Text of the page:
The Osato Kids Sign Language Circle was born in Nanjo City, Okinawa Prefecture, the furthest southern island of Japan, last November. Fifteen children, mainly 5th graders, gather in the City Health Welfare Center and happily learn every week. (photo: Ryukyu Shimpo)
Katsumi Kanagi (43), a Deaf woman whose twin hearing sons attend the school, was invited to tell about her upbringing as a part of the welfare study program for the fifth grade class at the Osato North Elementary School last June.
After Katsumi taught how to finger spell in the class, the children became interested and hoped to learn more. The circle was formed with Katsumi as a teacher.
Katsumi values "conversation." "It is more important to learn how to tell in signs and gestures than to finger spell for the spoken words."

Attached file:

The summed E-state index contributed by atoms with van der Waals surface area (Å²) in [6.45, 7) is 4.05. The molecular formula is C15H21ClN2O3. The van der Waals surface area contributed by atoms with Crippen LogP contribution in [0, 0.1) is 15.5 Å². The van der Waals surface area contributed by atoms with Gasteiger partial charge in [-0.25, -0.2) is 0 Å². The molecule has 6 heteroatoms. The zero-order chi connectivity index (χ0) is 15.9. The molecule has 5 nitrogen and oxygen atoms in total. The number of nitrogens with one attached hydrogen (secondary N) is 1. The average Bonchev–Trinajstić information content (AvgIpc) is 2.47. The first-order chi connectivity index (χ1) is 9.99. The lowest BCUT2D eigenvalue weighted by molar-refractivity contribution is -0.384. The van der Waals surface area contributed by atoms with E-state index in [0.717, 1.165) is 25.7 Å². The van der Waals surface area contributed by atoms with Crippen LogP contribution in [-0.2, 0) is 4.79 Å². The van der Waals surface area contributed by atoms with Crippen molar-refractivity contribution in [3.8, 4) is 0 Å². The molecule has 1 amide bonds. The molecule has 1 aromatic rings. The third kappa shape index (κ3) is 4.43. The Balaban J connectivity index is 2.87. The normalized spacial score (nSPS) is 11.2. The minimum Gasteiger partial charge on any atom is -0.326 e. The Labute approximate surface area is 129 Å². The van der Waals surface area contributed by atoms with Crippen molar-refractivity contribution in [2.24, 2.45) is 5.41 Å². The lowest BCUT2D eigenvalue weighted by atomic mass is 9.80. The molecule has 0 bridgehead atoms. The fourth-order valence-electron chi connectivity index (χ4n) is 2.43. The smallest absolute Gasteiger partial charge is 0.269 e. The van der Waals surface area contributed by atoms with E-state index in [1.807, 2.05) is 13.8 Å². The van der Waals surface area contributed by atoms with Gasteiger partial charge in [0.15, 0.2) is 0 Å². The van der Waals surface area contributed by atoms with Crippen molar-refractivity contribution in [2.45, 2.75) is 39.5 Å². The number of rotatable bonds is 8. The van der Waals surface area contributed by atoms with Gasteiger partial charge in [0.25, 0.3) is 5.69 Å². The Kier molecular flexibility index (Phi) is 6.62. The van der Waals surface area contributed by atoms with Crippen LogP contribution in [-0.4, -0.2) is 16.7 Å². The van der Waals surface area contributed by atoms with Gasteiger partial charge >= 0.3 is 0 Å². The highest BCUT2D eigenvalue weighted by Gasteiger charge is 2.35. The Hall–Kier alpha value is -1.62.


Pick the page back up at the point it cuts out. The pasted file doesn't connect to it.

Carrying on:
She is pleased that the children have tried to tell her about their daily activities such like basketball and baseball in sign language, which never occurred to her before. The twin sons are very glad saying their mother was happy to communicate with their friends.
Some members of the circle seem to be enjoying the circle, saying "It takes a lot of time to talk in sign language," "It is interesting to learn sign language though difficult."
Toyoko Yasutsugu who has been involved in the circle as a volunteer, said "It is a very wonderful activity. It would be great if more hearing students at both the junior high school and the high school learn sign language in the future."
Source: Ryukyu Shimpo, Jan. 5, 2009
Japanese edition and the photo included: